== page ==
In the late winter of 2004, I was sitting at a bar with my best friend after work. She looked at me really seriously and said, “I want to do a triathlon. Do it with me!” I looked at her like she had 3 arms coming out of her forehead. “A what?” “A triathlon! It’s where you swim, bike, then run!”
At this point in my life, I rode my bike instead of driving most of the time. I swam (poorly) in high school. And I had no doubt that I could walk a 5k. Wait. How far was a 5k? 3 miles? Oh yeah. No problem. I could TOTALLY walk that. I slammed my shot of whiskey, took a drag of my cancer stick, and said, “F**k it. Let’s do it.”
So we registered for the 2004 Danskin Sprint Triathlon, an all women’s tri that was 750 m swim, 12.5 mile bike, and - of course - the 5k that I was probably gonna walk anyway. Over the next few months, my friend trained and prepped. I… did not. Race day came around, and I showed up, completely unprepared. My friend? She got stuck doing inventory at her work and couldn’t make it. (This broke her heart! It was another 6 years or so before she finally got to do her first tri!)
That morning, I was surrounded by 2,500 women who all looked like they had a pretty good idea of what they were doing. I didn’t know a single soul out there. No one came with me. It was just me and my bag of stuff. I watched as the more experienced women racked their bikes and set up their transition. I threw all my stuff in a pile and grabbed my swim cap and goggles and wandered off toward the water. I wasn’t nervous exactly. I mean you have to have some kind of actual goal for you to be nervous, right? It was more along the lines of, “well, I’m sure I can pull this off… so let’s just get on with it.”
I remember right before the gun went off, treading water in my wave of 100 women and thinking to myself, “this is probably the stupidest thing I’ve done in a long, long time.” And then the washing machine of 99 other pairs of legs and arms flailing around me. The water was a roiling mess, and I put my head down and got to work. It had been so long since I had swum (and I wasn’t a great swimmer to begin with) that my body had ZERO idea what I was trying to force it to do. But some way, some how, I managed to get through that swim and magically found myself back on the shore.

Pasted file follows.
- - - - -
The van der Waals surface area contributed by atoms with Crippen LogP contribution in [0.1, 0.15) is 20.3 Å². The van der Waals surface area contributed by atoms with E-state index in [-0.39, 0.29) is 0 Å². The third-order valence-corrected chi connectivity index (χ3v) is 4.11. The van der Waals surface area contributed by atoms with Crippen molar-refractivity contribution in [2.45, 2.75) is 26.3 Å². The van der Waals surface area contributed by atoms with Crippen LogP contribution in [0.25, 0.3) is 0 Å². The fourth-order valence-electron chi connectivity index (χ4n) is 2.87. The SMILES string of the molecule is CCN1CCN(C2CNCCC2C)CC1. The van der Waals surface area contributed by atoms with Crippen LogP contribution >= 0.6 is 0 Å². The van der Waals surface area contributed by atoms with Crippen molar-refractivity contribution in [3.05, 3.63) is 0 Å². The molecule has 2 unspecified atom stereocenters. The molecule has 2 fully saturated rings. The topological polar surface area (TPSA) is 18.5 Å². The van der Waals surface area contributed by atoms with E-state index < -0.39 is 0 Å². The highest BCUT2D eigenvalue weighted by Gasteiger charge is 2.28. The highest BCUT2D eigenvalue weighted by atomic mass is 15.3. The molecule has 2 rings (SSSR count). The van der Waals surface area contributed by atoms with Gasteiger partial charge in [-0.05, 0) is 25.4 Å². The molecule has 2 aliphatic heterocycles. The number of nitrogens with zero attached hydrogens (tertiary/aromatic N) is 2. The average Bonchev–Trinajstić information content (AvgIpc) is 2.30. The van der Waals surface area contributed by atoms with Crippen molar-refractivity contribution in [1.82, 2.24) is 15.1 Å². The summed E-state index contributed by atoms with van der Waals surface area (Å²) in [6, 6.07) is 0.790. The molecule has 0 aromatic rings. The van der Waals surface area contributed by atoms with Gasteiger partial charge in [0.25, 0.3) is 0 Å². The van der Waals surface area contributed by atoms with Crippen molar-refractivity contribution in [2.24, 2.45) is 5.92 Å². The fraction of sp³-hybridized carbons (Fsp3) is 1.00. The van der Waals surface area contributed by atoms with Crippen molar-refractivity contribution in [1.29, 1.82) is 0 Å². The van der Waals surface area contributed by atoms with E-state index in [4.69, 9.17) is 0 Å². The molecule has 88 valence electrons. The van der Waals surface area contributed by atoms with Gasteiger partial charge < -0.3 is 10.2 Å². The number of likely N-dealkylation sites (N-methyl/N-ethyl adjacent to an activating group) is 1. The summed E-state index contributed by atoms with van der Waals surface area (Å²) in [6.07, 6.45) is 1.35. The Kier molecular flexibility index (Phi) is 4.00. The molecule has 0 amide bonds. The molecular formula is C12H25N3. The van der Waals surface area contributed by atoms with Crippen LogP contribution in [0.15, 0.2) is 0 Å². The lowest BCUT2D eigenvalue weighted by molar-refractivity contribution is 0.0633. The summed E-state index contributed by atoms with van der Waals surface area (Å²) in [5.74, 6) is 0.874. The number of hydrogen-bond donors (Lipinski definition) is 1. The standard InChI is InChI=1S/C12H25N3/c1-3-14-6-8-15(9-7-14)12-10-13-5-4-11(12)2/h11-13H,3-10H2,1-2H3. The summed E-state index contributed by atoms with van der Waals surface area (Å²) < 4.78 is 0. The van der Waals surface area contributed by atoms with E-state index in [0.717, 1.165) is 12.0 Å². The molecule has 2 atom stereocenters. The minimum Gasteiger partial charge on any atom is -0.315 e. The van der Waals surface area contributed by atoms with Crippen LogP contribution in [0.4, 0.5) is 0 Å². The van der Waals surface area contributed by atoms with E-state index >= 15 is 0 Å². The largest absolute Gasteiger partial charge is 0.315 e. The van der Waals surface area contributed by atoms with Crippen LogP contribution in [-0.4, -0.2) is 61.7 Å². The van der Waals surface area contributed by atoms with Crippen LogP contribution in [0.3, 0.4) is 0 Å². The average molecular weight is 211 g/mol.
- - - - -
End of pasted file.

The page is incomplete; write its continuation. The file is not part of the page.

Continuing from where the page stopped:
I found my bike again in transition and sat down to recover from my first swim since high school. I was pooped. My arms were noodles. It turns out, 750 m is REALLY, REALLY FAR when you haven’t trained for it! So I sat and had a snack. Then, put on my tee shirt that had my bib on it, my tennis shoes, my camel back, my gloves, helmet, sunglass, shoved a half a sandwich in my bag… pretty much I had ALL the equipment you might need for - say - a cross country trek… and headed out of transition 8 minutes later.
I was confident that the bike was going to be a cinch. I rode every day, all over Austin, to and from work and friends’ houses and bars and the grocery. I was a commuter. Biking was EASY. It never dawned on me that there would be HILLS on the course. The hills were hard, I do remember that, but really I was out there like I was on a leisurely cruise. I didn’t know to push myself, I just pedaled along and enjoyed the fact that it was a beautiful day. I remember getting half way up the biggest hill on the course, lungs exploding and heartbeat in my ears, and getting off my bike and walking. It was comforting to see that I wasn’t the only one. There is no shame in walking up a hill if you have to! At the top, I got back on my trusty steed, laughed at the ridiculousness of that hill, and kept on tralalalalala-ing my way back to the transition area again.
I racked my bike and dropped off all of my equipment and set off to walk the 5k. I high-fived every volunteer I saw and cheered on all the athletes that whizzed past me like they were flying. They were on a MISSION! I was not. I talked to everyone on the course, probably sang some songs, and just walked. Every aid station was a new experience for me (ice? Yes please! Gatorade? Absolutely! Water? I LOVE WATER!) With each passing minute, a grin grew bigger and bigger across my face. I still can’t exactly tell you why, maybe it was delirium, but there was just SO MUCH JOY out on that course. I walked at a good clip and managed to keep my pace around 15 minutes per mile. I felt GOOD! I felt STRONG! And after 2 hours and 25 minutes of relentless forward motion, I came upon the most beautiful sight ever: the finish line.
The tag line for this specific race was, “The woman who finishes the race is not the same that started the race,” and this was exactly true for me. What started as basically a dare in a smelly, smoky, dank bar turned into the beginning ofd a life-changing adventure. And while I was NOT prepared for the race, I wouldn’t change my experience for the world.
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